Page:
Friday, 18 April 2014


Last Saturday we all went to the cheap morning showing of Frozen at the Odeon Surrey Quays. I was probably keenest to see it, actually, as it had had such good reviews, and people seemed to go to see it more than once (including to singalong showings - the people behind us were singing along at some points), but we were all pretty underwhelmed. I thought it was very slow getting going, opening with two or three very 'stage musical' songs; the songs were all of that kind, which I don't like at all, and I felt very much that the film had been written with turning it into a stage musical in mind, and it was all the worse for it; the plot was pretty sketchy; the funny snowman sidekick seemed quite out of place, and his much-vaunted humorous song was a one-liner stretched out unimaginatively ('I want to do what frozen things do in summer...'). I don't know why it's been so enormously successful; it didn't charm our family.


We finished watching Hairspray - the John Travolta film version of the musical remake of the original John Waters film - on Wednesday. We all started watching it, but Bethan baled out after the first session, finding it boring, all that singing and dancing; we liked it a lot, however, all that singing and dancing. Set in 1962, the songs were proper songs in the style of the period; plus a good story and well acted.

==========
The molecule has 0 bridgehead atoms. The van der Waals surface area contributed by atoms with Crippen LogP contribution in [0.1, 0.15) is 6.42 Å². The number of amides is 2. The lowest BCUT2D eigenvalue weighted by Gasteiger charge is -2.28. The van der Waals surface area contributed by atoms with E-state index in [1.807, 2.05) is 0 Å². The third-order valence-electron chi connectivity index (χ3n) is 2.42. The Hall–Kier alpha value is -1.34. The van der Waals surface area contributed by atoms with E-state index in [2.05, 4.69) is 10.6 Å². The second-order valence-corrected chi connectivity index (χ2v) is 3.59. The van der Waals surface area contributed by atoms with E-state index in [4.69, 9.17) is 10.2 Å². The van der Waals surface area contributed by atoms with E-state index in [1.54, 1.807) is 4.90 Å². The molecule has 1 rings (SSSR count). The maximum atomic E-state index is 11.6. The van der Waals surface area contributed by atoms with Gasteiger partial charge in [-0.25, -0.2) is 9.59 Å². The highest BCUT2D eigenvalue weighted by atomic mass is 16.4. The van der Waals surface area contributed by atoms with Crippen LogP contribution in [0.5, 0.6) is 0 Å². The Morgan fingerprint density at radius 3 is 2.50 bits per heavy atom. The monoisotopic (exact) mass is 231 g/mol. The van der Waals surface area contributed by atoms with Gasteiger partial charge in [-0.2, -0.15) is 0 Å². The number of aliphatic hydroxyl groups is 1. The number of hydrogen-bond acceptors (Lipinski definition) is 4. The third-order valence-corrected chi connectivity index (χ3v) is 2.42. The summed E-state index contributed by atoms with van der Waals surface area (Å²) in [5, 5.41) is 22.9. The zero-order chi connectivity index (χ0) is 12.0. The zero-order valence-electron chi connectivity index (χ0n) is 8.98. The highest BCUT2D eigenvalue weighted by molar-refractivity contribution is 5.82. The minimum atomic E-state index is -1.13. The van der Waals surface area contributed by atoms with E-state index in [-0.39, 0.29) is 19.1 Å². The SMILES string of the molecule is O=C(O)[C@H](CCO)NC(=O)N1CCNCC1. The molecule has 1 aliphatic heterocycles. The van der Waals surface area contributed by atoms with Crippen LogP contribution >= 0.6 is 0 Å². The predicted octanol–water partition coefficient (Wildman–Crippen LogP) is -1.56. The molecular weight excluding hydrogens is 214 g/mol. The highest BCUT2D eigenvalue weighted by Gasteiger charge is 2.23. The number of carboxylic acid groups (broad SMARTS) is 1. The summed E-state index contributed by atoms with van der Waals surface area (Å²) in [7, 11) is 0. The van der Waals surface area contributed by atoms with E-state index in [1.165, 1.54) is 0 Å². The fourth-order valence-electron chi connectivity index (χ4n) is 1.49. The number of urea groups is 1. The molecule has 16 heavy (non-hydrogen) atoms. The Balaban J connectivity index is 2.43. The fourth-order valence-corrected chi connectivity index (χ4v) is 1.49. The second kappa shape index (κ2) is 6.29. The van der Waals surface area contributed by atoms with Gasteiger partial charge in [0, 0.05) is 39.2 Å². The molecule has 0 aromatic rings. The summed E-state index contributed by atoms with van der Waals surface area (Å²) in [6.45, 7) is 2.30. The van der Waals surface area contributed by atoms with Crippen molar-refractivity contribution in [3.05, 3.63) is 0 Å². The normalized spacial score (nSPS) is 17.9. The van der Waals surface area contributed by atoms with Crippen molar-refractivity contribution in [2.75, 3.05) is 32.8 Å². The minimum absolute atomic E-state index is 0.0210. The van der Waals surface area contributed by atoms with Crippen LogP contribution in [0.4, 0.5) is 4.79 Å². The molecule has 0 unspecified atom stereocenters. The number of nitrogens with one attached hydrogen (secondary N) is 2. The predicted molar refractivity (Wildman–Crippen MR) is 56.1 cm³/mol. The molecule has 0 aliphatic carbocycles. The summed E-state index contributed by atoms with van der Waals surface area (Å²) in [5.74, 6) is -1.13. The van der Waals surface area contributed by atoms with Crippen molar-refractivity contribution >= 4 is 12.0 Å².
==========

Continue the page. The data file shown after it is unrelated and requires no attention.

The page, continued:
the lewis man

I read the second of Peter May's Lewis-set detective stories, The Lewis Man, and disliked it as much as the first one. Terrible rubbish. Full of cliches in language and plot. Every researched fact and geographical detail on tedious show-your-workings display. Everything but the kitchen sink plot themes, and preposterous plot points - the idea that the family background of someone from the island, alive during the book's story, could be mysterious/unknown/fabricated, is just implausible (even if he was from Harris and living in Ness...); even I know that feannagan are lazy beds, and you did get them in Lewis; road trips and journeys made to find things out that could have been simply ascertained by a couple of phone calls and a working internet connection; local police doing no work on a murder investigation (which, incidentally, seems to cause no stir in the islands whatsoever) but happy to pass info to someone to do their own private investigating; not looking through papers in the house until near the end (which again would have made the story considerably shorter); choosing to go to a gangster just to find out the real surname of the dementia sufferer who the gangster would surely hold partly responsible for the gangster's brother's death (no, don't see any possible repercussions there...).

The relentless negative depiction of anyone religious and religious culture in general (although of course some Southern Isles Catholics are allowed to be jolly, despite their awful religion, by way of traditional caricature contrast to the northern Presbyterians) is tedious as well as annoying. And, of course, not reflective of real life: I don't care who you are, I don't believe you could grow up in Lewis and not know Christians you liked, loved, respected or who made you laugh (in a good way), however profoundly wrong you thought they were or however horrible you thought some of their fellow Christians were. (And he manages to get in two horrible childhood experiences at the hands of religious institutions, one Protestant and one Catholic; I couldn't believe he was going for the double, but he did; hilarious.) When he does 'humanise' the horrible minister, it's by 'managing to get down to the non-Christian he once was beneath the Christian he became'.